Who Invented Youngs Modulus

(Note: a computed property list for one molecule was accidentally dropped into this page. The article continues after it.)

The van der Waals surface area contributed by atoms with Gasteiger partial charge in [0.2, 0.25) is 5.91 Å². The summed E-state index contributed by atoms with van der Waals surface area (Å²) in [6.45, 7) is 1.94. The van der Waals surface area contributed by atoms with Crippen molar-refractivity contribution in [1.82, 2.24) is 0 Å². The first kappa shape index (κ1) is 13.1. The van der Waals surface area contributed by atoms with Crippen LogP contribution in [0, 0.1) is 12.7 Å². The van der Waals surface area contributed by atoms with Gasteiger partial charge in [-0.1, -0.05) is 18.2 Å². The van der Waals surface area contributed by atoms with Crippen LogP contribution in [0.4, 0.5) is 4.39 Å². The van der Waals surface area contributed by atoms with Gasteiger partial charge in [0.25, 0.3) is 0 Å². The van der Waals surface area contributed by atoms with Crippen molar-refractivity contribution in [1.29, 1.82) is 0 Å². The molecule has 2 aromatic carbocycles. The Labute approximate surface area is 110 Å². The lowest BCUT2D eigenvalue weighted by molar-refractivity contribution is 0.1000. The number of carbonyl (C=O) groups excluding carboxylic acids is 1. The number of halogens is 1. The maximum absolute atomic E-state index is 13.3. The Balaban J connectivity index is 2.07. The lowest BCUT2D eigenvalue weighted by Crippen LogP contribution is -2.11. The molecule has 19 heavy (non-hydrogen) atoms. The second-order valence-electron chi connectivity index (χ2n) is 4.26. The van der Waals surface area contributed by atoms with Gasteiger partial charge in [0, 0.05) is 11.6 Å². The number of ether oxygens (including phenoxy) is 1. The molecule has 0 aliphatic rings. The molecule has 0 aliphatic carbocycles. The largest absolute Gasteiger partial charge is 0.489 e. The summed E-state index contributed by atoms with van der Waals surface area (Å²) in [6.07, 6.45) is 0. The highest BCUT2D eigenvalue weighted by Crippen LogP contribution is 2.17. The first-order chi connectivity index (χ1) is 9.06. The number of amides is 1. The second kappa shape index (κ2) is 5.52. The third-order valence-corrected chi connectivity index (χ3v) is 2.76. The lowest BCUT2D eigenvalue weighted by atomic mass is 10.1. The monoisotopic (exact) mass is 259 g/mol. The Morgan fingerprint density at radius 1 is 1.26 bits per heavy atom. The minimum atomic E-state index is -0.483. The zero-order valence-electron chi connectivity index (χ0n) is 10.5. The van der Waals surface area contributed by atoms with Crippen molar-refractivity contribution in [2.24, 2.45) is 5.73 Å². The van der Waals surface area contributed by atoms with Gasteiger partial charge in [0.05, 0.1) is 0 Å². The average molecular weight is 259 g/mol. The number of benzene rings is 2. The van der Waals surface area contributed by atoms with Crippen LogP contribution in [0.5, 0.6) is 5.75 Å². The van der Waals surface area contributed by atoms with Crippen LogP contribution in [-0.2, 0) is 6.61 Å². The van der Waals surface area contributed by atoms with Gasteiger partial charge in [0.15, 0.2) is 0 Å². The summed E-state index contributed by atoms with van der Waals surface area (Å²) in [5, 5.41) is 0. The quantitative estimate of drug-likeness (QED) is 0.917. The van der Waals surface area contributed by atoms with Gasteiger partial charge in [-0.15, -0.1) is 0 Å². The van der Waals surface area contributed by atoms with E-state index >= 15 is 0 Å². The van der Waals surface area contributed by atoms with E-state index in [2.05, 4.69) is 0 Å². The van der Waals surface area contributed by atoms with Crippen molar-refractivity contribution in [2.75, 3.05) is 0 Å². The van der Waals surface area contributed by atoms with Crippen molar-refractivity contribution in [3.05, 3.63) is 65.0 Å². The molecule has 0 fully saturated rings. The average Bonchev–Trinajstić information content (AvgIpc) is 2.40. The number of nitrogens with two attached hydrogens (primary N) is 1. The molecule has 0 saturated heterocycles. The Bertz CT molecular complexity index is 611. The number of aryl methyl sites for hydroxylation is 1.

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  PAPER: Beal Paper Who invented Young’s Modulus A. N. Beal, Introduction order. Look at the ictures on this page: what do they ave BSc, CEng, MIStructE, we take for granted t a few srcinal thinkers. Some of The first Fig 1) is hat wonderfully complex organ, the homason Partnership In science and engineering, we owe much of the knowledge in common? them are quite amous: Archimedes and his bath; alileo; Newton, who gave us gravity and the laws of force and motion; Euler who solved he problem of classic strut buck- ling; Rankine who gave us earth pressure theory and lso thermodynamics; and Coulomb who gave s another earth pressure theory and also the unit of electric charge. But who was the Young’ of Young‘s Modulus’? Was e a noted engineer in days gone by, or was he an obscure loner who made the study of elasticity his ife’s work? Who was he, and what lse did he do with his ife? Before answering these questions, a little quiz is in Keywords: biographies, history, Thomas Young, light, engineering, hydraulics, 19th century, elasticity human eye. The fundamental principles ofhow itfocuses light and erceives colours were first worked out by a man called Young. The second Fig 2 is the Rosetta Stone: an engraved stone from Egypt, dated to 196 BC. It caused a sensation when it was discovered in 1799, because it appeared to have a message inscribed on it in three languages: the bottom section in Greek, the middle in an old Egyptian script, and op part in ancient Egyptian ieroglyphs. The Rosetta Stone was seen as the key which would allow scholars to crack the code of the hieroglyphs and read the hieroglyphic inscriptions that had been found on monu- ments around the country. The code was eventually bro- ken, and the irst hieroglyphics were translated by a man named Young. The third Fig ) is a drop ofwater, hich is held togeth- er by surface tension. The equation for this was worked out and its value irst calculated by a man called Young. The fourth Fig 4 is the interference pattern created when light passes through two closely-spaced slits. This classic experiment proved that light is a form of wave ener- gy not a stream of particles. Physicists call the pattern Young‘s Fringes’ and refer to it s Young‘s Experiment’, after the man who devised it. o all these things are associated with people by the name of ‘Young‘. What is not o well known is that all these Youngs’ were actually the same man, and he is also the Young’ of Young‘s Modulus’. Amazingly, although he is almost or- gotten today, the above examples represent only a fraction of his total contribution to human knowledge. In addition to the aspects of his work on vision, light, Egypt and engineering which will be discussed ater, he did many things that can be mentioned only in passing: he ig 3. Fig 1 Fig 4 Volume 78 No 4 8 luly 2000 27  PAPER: eat investigated sound waves and harmonics; he made the first calculated estimate of the size of a molecule, 50 years before anyone else; he invented the mechanism used in recording barometers Fig 5) and made a major contribu- tion to the theory of tides; he was responsible for an Admiralty report which transformed the design of wood- en warships; linguists remember him as the man who introduced the term Indo-European’ to show that the lan- guages from India to Ireland share common root. In his day, he was known as ‘The English Leonardo’. I was actually introduced to Young not through engi- neering but by Daniel Kline, Professor of Physiology at Cincinnati University, who came across his work when studying Egyptology. Kline went on to write a short biog- raphyl. Kline recommends he detailed biography by Wood Oldham2, and this s the source for most of the materi- al presented here. Young cropped up again in a paper by Chapman Buhagiar3 about he buckling of cold formed steel beams n the August 1993 issue of the ICE Proceed- ings which included an interesting summary f Young‘s contribution to structural engineering. This paper ecom- mends the account of Young‘s contributions to structural engineering given by Timoshenko4, and I have also re- ferred to his. So who was ‘Young’? The name of this remarkable man was Thomas Young Fig 61, and his career was actually in medicine, as a doctor in general practice. Of his medical work, it was said that ‘He is ... not celebrated as a medical practitioner; nor did he ever enjoy an extensive practice; but in information upon the subjects of his profession, in depth of research into the history of diseases and the opinions of all who have preceded him it would be difficult to find is eq~al’.~ Thomas Young was a Quaker, who was born n Somerset in 1773 and died in London in 1829. He had an extraordi- nary intelligence, which was noted at a very early age: he could read ’with considerable fluency‘6 at the age f 2 yes, 2 ) and had read the ible twice through before he was 4 years old. He began learning Latin when he was five. By the time he was 13 he had also learnt Greek, Hebrew, Italian, and French, and was learning Chaldee, Syriac, and Samaritan, and he had lso developed an interest in optics and telescope making. In the ears that followed, he studied more languages, read French, Italian and English classics, mathematics, astronomy, natural philosophy, botany, chemistry, and medicine. At the age of 20, Young presented a paper to the Royal Society on how he eye focuses, and he as elected a Fellow of the Society the following year. He was Professor of Physics at the Royal Institution from 1800 to 1803 and, in 1802, he gave a series of 31 lectures there, xpanded to 60 the following year. These were published in 1807. The lec- tures were remarkable not only for heir breadth but lso for their depth f coverage: in many of the subjects includ- ing engineering) Young introduced major advances in knowledge. The first 20 lectures dealt with ‘mechanics’ and covered what would be expected plus also lectures n drawing, writing, and measuring, as well as architecture and carpentry. The second set of 20 dealt with ‘hydrody- namics’ and covered the physical properties of liquids and gases, discussion of reservoirs, canals, piers and harbours, the theory of the sailing boat, water pump and air pump, in addition to acoustics and optics. The third set of 20 cov- ered astronomy, gravitation, tides, cohesion, heat, elec- tricity, climate nd wind, vegetation, and animal ife. According to a 1934 article in Nature ‘The greatest and most srcinal of all general lecture courses was Young‘s “Lectures of Natural Philosophy and the Mechanical Arts” ,7 Between 1817 and 1825, a number of supplements to the fourth edition of Encyclopaedia Britannica were pub- lished, and Young was a major contributor to these. He cov- 8 Fig 5 Forerunner of recording barometer Fig 6 Thomas Young ered annuities, bathing, bridge, carpentry, chromatics, cohesion, clouble refraction, Egypt, fluents integrals), Herculaneum, hydraulics and tides, languages, life pre- servers, roadmaking, steam engine, weights and meas- ures, as well as 45 biographies of leading scholars, with bibliographies of their work. He was asked t do articles The Structural ngineer  PAPER: Beal on ‘blasting and oring’ and ‘mining and stone cutting’ ut turned these down as he felt hat he did not know enough about them. As well as his work as a doctor and all this theoretical work and writing, he worked on the theory of mortality tables for life assurance and was employed by what is ow Eagle Star insurance company as inspector of Calcula- tions. He also found time to serve as Editor of Nautical Almanac Secretary of the Board of Longitude, and Secretary of the Parliamentary Commission which efined British standards of measurement. To cover all Thomas Young’s attainments properly would take far more than this short paper, so I have selected some of the more interesting examples, which give nsights into his approach and methods. It should be mentioned that, although referred o only occasionally n biographies, Young’s wife Eliza was clearly a highly intelligent person in her own right and took a close interest in his work.) Wave theory of light Young’s work on light is one of the few achievements for Light source Slits Screen Bright Fig 7. Interference: Young’s double-slit method Dark Bright Dark Bright Fig 8. Ripple tank Fig 9 he eye which he received proper recognition. He worked out the basic theory and devised the key experiment that proved that Newton’s corpuscular theory of light was wrong and that light is, in fact, a orm of wave energy. The Young’s Slits’ experiment requires recision and care to carry out, but it is wonderfully simple and decisive see Fig 7). If light is a stream of particles, there should be just two bright lines, one in line with each slit. However, instead of two bright bands, when light passes through Young’s Slits’, a pattern of light and dark bands is seen: roof that waves are spreading out from the two slits and interfering with each other as they cross. Not only did this experiment prove Young’s wave theory of light, but he also noticed that the pacing of the fringes varied with he colour of the light: he therefore used this to calculate correctly) the actual wavelengths of light of different colours and cor- rectly inferred hat the adiation continued o higher and lower wavelengths in he infrared and ultraviolet ranges. His interest in wave behaviour led him also to invent the ripple tank, still used today to analyse and illustrate wave behaviour. Fig 8 shows his design: ‘An apparatus for observing the motions of waves excit- ed, in a luid poured into the trough AB by the vibrations of the elastic wire C, loaded with the movable weight D; the shadow of the waves being thrown on a screen E and by the lamp F, through the bottom of the trough, which is of glass,. It is a simple, classic iece of engineering which seems as right for its purpose today as when it was invented. The eye Young‘s paper ‘The mechanism of the eye’, presented to the Royal Society in 1800, s one of his most notable achieve- ments, laying the foundations for most of what we know about the operation of the eye Fig 9 . In his researches or it, he devised a new form of optometer, which measures the focusing of the eye; he carried out direct measurements n the dimensions of his own eyeballs which must have een very difficult and uncomfortable); and, along he way, he discovered astigmatism, which gives different focus to hor- izontal and vertical lines. Young also established conclusively for the first time / A s the outer transparent cover, the cornea B s a space filled with a fluid called the aqueous humour s the crystalline ens an elastic, jelly-like body D s a space filled with another fluid, the vitreous humour E s the sensitive coating of the inside of the eye, the retina F s the pupil an adjustable diaphragm which regulates the amount of light enetering the system G are the ciliary muscles which adjust the power of the lens, but whose function was unknown to Young H s the blindspot where the optic nerve enters the retina Volume 78/No 74 78 luly 2000 9  PAPER: Beal how the eye focuses. His experiment on its focusing gives Sighting an interesting insight into his methods. t the time, there holes was dispute about whether the eye focused by changing -----_____ crystalline lens. How could these two effects be distin- guished, as both are lenses and both refract the light? Young reasoned that, if the eye was immersed in water, ts cornea would then have water on both sides of it, which Apparent the curvature f the cornea or by hanging the shape f the ----____ -----____ ___--- _____------ .__ would neutralise its contribution. He found that, if he immersed his eye in water, he could not focus sharply, which is why we do not see very well underwater. However, he then tried holding a lens equal in ower to the cornea in the water in front of his eye, and found that he could once again focus accurately on objects, even though the water was stopping his cornea having any effect on the light. In this ay he proved that it must e the crystalline lens that does the focusing. In 1801, he presented ‘On the Theory of Light and Colours’. This established the basis of the modern under- standing of colours and colour vision, where all colours are based on the three primary olours of red, green, and blue: ‘Now, as it is lmost impossible to conceive each sensi- tive point of the retina to contain an infinite number of particles, each capable f vibrating in erfect unison with every possible undulation, it becomes necessary to suppose the number limited, for instance, to the three principal colours ... and each sensitive filament of the nerve may consist of three portions, one for each principal c010ur.’~ Young’s proposal is based essentially on considerations of engineering simplicity. His theory not only explains colour and its erception, it also provided an obvious expla- nation for the mystery of colour blindness: if one set of nerves is paralysed or absent, only two of the three pri- mary colours can be recognised. Many years later, the great James Clerk Maxwell wrote: ‘It seems almost a truism o say that colour is a sensa- tion; and yet Young, by honestly recognising this elemen- tary truth, stablished the first onsistent theory f colour. So far as I know, Thomas Young was the first who, start- ing from the well-known fact that there are three primary colours, sought for the explanation of this fact, not in he nature of light, but in the onstitution of man.’g In fact, Newton thought here were seven primary colours, and it was Young who proposed reducing this to three. Young’s theory of colours was not widely noticed at the time, and it was only when Helmholtz rediscovered it, nearly 50 years later, that it gained general currency. Eriometer/size of blood corpuscle When a point source of light is viewed through a cloud of small drops or particles, coloured rings are seen around t, and the radius f these varies inversely with he average size of the particles. Young took advantage of this effect to make an ingenious instrument called the eriometer, which he used to measure he size of very small particles. The eriometer effectively measures the angle to these rings formed by light shone through a sample. The meas- ured angle can hen be compared with he angle generat- ed by a sample of known size. This allows the size of the particles to be calculated. Its operation is illustrated in Fig 10. Using it, Young measured the size of blood corpuscles as 0*000278in, or 7.1pm. This was the first time this had ever been measured, and his figure compares with the modern textbook value of 7.8pm. Hydraulics In 1808, Young presented a paper entitled ‘Hydraulic investigations’ to the Royal Society, which included new formula for he flow of fluids in pipes, the resistance to flow caused by bends, and he propagation of an impulse through an elastic tube. He had investigated these things in preparation or his paper On the functions of hearts and Distance can be varied to match different sizes of halo Fig 10. Diagram of arteries’ ater hat year. The prevailing view of the time eriometer was that contraction of the walls of arteries was an impor- tant cause of the circulation of blood in the human body, but Young’s paper conclusively disproved this idea, open- ing the way for the correct solution. Egypt The Rosetta Stone was discovered in 1799 and its Greek section translated by 1802. However, after that, progress was slow: by 1814, scholars ad made out only a few words of the ancient Egyptian demotic script, and they had ade no progress at all on the hieroglyphs. Young became nter- ested and set to work on it in the summer of 1814. He decided to attack the demotic script first, and his account of his methodlo is interesting. e noticed hat the Greek section had two references to Alexander and Alex- andria, so he first looked in the demotic script for two well-marked groups of characters resembling each other. Then he looked or a small group of characters that occurred in almost every line, which he thought would probably signify ‘and’. He then noticed a group of charac- ters in the demotic script which appeared about 30 times, and reasoned hat this must correspond to the only equal- ly common word n the Greek, which was ‘king’. y a sim- ilar process, he identified ‘Ptolemy’. He hen wrote out the lines of the two texts side by side, used the words he had identified as markers o divide up the text, and ompared the words in between. Young’s approach was simple, ractical, and effective. By October 1814 he had translated more of the demotic script than anybody else nd he was starting o look at the iero- glyphic section. He noticed strong resemblances between some of the hieroglyphs and some of the demotic charac- ters and deduced that the demotic script must have been derived srcinally from the hieroglyphic. He worked out that some of the hieroglyphic signs represented objects, but that others might be used alphabetically to represent sounds, and proceeded to identify and decode the name ‘Ptolemy’. He hen proceeded to identify other names and used these to help him deduce he meaning of symbols and work out more of the principles on which the script was based. His wrote up his findings in 1818, and they were published in his article ‘Egypt’ in Encyclopaedia Britan nica in 1819. There he showed that he had iscovered the principles of the script and its numerical notation, cor- rectly identified many names, and rovided a hieroglyph- ic vocabulary of 218 words. He had cracked the code and opened the way for others to work out the complete lan- guage. In later years, udgell described Young’s article as ‘practically, he foundation of the science of Egyptology’. Often the credit for decoding Egyptian hieroglyphs is given to the French scholar Champollion, who prepared the first omprehensive hieroglyphic dictionary. However, Champollion made no progress at all until he met oung in 1822,4 years after oung’s srcinal article was written. All his important published work appears to have been done after that date. In later years, Young concentrated his attention on the Egyptian demotic script, and he was completing the first dictionary for this at the ime of his death. 30 The Structural Engineer